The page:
Today we have an example of a massive disaster caused by push -f. Much of the discussion is less than productive, because it violates a fundamental tenet of user interaction design: You are not allowed to call the user stupid. If the user did something wrong, the tool either steered them in the direction of doing something they shouldn’t have, or didn’t allow them to undo something they wanted to undo.

In the search for ultimate rather than proximate solutions to problems like this, it’s important to remember that the software is not immovable. All aspects of how a tool works, in this case both the underlying functionality of git and the process flow on github, are in principle subject to change. Obviously reinventing the tool from scratch is a bad idea: the solution should require as little new development as possible, and ideally shouldn’t break anything which already exists, but all approaches should be considered.

Almost all the discussion of solutions is focusing on a feature request to github to allow admins to disallow push -f. That’s a reasonable enough approach, but it’s being emphasized because it’s the approach which is made possible by the local administration tools available today, not because it’s the best approach. Git’s push -f is a very dangerous command whose use is encouraged by standard git methodologies, but it’s also a very powerful and useful tool, so blocking its use comes with significant downsides.

There are means by which push -f could be made much less dangerous, and more convenient and useful, but that’s an involved discussion I’ll save for another day. What I’d like encourage as the most immediate solution to this sort of problem is the alternate approach, where the user is given the ability to undo a mistake.

If you’re running git locally, there already is a facility for doing this, albeit not a very good one: The reflog command. What there should be is a remote (and better) version of the reflog command, which gives access to the history of every change to head which has been made, including when it was done and which user did it. Naturally this should be paired with another command for obliterating the history of past heads, because there are times when it makes sense to remove all trace of something which happened (for example, when someone added a password file) but completely obliterating history shouldn’t be the default, and it certainly shouldn’t be conflated with the functionality which push -f is often used for. The details of how reflog works feel accidental rather than designed – it doesn’t keep everything, nor does it allow you to immediately completely obliterate old things. Such functionality is important enough that it deserves to be designed on purpose and put into the standard toolset.

(A funny aside, I’m told the command is pronounced ref-log, short for ‘reference log’. I always assumed it was ‘re-flog’ because looking at old history is beating a dead horse.)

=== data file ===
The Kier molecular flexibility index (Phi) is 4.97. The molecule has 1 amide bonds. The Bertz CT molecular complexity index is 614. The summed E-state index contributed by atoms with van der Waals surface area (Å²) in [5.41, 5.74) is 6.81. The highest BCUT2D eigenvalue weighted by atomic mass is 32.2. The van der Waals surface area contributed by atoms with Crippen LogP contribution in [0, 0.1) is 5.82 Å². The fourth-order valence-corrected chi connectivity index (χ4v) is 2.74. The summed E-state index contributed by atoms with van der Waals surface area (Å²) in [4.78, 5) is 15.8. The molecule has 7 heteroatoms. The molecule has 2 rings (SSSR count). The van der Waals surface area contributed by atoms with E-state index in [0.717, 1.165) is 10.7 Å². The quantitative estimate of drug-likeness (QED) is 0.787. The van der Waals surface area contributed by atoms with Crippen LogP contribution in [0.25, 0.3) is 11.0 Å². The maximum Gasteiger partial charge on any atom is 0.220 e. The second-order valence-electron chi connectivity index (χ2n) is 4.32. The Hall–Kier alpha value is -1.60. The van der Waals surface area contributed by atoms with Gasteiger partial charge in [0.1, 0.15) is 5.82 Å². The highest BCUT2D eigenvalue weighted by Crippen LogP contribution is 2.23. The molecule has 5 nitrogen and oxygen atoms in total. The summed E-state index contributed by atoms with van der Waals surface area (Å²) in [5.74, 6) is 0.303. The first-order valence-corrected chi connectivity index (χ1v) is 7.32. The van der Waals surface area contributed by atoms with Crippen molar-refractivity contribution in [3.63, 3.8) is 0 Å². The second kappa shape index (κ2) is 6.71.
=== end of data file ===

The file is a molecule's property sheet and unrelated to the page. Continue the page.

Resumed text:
TCP Sucks

Uncategorized 7 May 2012 | 41 Comments

Nick Weaver gives me a shout-out.

there have been a couple of cases where the application vendors concluded they were causing too much damage and therefore started making changes. BitTorrent is the classic example. It is shifting to delay-based congestion control specifically to: (a) be friendlier to TCP because most of the data carried by BitTorrent really is lower-priority stuff; and (b) mitigate the “you can’t run BitTorrent and Warcraft at the same time” problem. So, there’s some hope.

It’s true. We occasionally take a break from drinking moonshine and shooting beer bottles to do real engineering.

Of course, I’ve always used TCP using exactly the API it provides, and even before I understood how TCP worked under the hood gone through great pains to use the minimum number of TCP connections used to the number which will reliably saturate the net connection and provide good piece diffusion. If TCP doesn’t handle that well, it isn’t my fault.

Now the intelligentsia have a plan, called RED to how to fix the internet, because uTP (using the LEDBAT congestion control algorithm), coming from the likes of me, can’t be the real solution. (By the way, I’d like to thank Stanislav Shulanov for being the real brains behind uTP.) I don’t believe this is viable, for several reasons.

First is it’s just plain unproven. It’s been years since RED was proposed, and to date noone’s come up with something where they can say ‘go ahead and deploy this, it’s mature’ with a straight face. Given that very smart people have worked on this, it stands to reason that the problems are just plain hard.

Second is it ain’t gonna happen. Deploying RED involves upgrading routers. To rely on it requires upgrading the entire infrastructure of the internet. The marketing plan is that the because router vendors are unwilling to say ‘has less memory!’ as a marketing tactic, maybe they’d be willing to say ‘drops more packets!’ instead. That seems implausible.